Fox Wins, Everyone Else Loses

We're told there were no winners or losers from Thursday's main stage debate.  We're told the Fox talking heads asked the tough questions that need to be asked to vet the candidates.  We're told to ignore what was in front of our eyes: the Fox media elite carrying water for the Republican establishment and their own political predilections.  Fox had their own agenda, and it has nothing to do with Republican voters' concerns or what our candidates have to offer America.

There were winners and losers.  The winner was the media conglomerate that owns Fox News and Megyn Kelly's career.  Fox is taking credit for breaking all records in number of viewers, as if it were Fox's accomplishment.  Nonsense.  Twenty-four million viewers tuned in to hear Trump take on the establishment.

The viewers wanted to hear Trump push for the end to illegal immigration.  American citizens have been clamoring to end illegal immigration for decades.  We have been lied to and ignored by what Ted Cruz dubs the Washington cartel.  Immigration, legal and illegal, is now at a crisis point.  Viewers wanted to see how the other candidates would handle Trump's challenge to the establishment and his brazen personality, and how they would measure up on this issue.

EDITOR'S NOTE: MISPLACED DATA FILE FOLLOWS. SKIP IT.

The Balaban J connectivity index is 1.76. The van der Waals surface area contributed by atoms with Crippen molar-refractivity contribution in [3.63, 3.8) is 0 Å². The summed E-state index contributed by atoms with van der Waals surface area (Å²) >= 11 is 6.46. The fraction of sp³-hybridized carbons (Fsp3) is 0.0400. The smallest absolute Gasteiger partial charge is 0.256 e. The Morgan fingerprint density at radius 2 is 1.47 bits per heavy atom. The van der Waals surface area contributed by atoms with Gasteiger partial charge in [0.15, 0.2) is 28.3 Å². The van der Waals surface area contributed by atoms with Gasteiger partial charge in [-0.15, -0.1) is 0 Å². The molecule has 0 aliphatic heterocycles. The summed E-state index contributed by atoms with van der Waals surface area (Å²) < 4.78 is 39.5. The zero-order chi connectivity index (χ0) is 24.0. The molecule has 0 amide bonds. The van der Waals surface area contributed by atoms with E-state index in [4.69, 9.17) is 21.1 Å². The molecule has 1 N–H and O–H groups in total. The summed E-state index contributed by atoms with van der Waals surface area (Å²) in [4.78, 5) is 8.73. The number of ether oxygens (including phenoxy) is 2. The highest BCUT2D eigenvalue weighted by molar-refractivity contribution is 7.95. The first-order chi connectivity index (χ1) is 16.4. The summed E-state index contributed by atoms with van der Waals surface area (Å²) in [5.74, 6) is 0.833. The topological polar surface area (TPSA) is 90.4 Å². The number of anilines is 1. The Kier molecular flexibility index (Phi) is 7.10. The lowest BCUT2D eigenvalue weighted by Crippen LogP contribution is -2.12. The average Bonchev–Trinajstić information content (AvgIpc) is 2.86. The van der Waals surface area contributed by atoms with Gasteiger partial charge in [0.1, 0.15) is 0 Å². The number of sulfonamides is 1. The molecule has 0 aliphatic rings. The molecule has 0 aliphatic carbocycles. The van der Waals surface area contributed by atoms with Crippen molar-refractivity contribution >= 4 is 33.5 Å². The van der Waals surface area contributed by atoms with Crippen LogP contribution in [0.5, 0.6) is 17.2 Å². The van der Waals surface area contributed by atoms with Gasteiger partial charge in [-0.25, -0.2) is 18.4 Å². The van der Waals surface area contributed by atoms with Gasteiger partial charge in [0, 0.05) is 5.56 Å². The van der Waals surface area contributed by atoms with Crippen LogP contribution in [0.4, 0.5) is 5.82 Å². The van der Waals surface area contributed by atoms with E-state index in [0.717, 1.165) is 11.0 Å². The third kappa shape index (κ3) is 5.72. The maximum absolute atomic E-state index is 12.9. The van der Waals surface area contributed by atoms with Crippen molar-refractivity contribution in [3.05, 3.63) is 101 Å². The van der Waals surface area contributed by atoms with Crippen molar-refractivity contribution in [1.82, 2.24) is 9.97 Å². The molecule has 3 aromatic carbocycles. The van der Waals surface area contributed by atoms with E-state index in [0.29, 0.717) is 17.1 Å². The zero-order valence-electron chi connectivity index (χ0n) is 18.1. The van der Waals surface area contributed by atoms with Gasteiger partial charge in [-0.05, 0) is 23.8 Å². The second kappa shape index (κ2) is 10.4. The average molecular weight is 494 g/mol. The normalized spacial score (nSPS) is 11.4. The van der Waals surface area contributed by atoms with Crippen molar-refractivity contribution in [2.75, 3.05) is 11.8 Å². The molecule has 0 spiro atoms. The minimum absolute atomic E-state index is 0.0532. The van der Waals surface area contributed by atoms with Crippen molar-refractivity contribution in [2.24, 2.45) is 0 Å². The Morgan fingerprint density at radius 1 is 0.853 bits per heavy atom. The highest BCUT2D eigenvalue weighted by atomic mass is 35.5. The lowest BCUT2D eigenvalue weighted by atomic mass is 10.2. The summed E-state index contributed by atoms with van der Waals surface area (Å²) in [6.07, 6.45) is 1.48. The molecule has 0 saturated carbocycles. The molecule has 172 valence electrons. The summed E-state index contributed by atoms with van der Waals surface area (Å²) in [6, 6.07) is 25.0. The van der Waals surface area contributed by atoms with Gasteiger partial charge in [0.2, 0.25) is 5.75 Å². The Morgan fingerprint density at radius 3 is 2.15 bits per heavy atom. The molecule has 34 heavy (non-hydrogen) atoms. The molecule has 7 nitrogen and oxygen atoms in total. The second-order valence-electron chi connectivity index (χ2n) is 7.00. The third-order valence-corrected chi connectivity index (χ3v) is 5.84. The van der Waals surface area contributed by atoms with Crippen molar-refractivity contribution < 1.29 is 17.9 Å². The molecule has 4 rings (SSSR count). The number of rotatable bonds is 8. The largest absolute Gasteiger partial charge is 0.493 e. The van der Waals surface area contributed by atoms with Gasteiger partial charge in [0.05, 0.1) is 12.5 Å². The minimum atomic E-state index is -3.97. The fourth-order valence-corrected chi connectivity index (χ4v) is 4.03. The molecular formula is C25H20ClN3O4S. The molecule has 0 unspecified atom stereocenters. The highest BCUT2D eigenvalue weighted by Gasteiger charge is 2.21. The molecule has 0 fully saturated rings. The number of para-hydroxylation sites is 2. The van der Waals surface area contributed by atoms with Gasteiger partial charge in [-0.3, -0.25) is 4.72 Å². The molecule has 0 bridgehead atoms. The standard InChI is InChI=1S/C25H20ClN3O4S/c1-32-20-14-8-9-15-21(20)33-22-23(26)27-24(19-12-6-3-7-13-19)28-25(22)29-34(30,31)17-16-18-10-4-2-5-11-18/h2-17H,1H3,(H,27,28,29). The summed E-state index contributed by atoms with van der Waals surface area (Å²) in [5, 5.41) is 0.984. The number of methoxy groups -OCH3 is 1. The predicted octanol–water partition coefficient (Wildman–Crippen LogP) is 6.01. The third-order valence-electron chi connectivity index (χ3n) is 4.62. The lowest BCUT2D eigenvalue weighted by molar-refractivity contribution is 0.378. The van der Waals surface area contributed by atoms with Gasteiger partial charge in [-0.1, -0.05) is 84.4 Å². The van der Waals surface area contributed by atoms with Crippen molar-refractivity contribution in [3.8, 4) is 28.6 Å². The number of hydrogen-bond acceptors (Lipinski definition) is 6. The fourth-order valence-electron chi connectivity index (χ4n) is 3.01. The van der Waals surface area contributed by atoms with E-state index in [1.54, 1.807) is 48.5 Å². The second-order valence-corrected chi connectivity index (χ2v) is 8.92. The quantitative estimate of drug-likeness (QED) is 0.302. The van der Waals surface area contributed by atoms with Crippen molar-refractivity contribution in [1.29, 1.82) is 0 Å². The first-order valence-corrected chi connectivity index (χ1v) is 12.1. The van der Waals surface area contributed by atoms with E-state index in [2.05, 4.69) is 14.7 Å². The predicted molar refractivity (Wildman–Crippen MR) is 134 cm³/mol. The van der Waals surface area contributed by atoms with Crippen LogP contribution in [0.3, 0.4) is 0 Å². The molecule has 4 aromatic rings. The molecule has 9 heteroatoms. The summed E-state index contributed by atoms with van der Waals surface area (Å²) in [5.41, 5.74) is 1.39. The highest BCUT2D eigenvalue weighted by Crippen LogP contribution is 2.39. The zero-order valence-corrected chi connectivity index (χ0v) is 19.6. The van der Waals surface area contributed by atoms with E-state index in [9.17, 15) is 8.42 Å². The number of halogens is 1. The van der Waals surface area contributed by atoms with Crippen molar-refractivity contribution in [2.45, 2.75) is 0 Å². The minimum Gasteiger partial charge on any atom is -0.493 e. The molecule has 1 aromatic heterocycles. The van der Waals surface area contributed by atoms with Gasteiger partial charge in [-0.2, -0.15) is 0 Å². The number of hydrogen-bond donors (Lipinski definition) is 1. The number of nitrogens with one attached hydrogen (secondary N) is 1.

The viewers were cheated.  Fox decided to take down Trump themselves, not willing to trust that role to Republican voters or candidates.  So instead of hearing from Trump, and judging for ourselves, we got to see Megyn Kelly and company try to destroy Trump in the first few minutes by political theatre.  This is not the job of journalists.